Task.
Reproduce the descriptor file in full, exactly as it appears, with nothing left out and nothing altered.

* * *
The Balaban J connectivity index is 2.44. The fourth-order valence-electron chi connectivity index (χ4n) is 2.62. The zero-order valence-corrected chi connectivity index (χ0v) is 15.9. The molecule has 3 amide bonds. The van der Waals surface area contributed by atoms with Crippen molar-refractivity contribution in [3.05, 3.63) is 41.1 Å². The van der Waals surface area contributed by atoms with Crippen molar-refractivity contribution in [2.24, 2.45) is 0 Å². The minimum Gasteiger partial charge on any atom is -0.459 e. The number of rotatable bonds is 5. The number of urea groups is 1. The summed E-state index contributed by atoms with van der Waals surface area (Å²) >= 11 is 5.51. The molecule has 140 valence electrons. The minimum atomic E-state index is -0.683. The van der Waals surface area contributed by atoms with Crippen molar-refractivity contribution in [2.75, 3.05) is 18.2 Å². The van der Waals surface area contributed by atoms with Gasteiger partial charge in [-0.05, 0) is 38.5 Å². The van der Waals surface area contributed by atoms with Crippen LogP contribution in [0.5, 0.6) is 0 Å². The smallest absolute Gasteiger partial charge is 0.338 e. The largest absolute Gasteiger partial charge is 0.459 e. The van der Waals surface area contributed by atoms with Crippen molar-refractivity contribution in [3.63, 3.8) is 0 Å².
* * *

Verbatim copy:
The Balaban J connectivity index is 2.44. The fourth-order valence-electron chi connectivity index (χ4n) is 2.62. The zero-order valence-corrected chi connectivity index (χ0v) is 15.9. The molecule has 3 amide bonds. The van der Waals surface area contributed by atoms with Crippen molar-refractivity contribution in [3.05, 3.63) is 41.1 Å². The van der Waals surface area contributed by atoms with Crippen molar-refractivity contribution in [2.24, 2.45) is 0 Å². The minimum Gasteiger partial charge on any atom is -0.459 e. The number of rotatable bonds is 5. The number of urea groups is 1. The summed E-state index contributed by atoms with van der Waals surface area (Å²) >= 11 is 5.51. The molecule has 140 valence electrons. The minimum atomic E-state index is -0.683. The van der Waals surface area contributed by atoms with Crippen molar-refractivity contribution in [2.75, 3.05) is 18.2 Å². The van der Waals surface area contributed by atoms with Gasteiger partial charge in [-0.05, 0) is 38.5 Å². The van der Waals surface area contributed by atoms with Crippen LogP contribution in [0.5, 0.6) is 0 Å². The smallest absolute Gasteiger partial charge is 0.338 e. The largest absolute Gasteiger partial charge is 0.459 e. The van der Waals surface area contributed by atoms with Crippen molar-refractivity contribution in [3.63, 3.8) is 0 Å².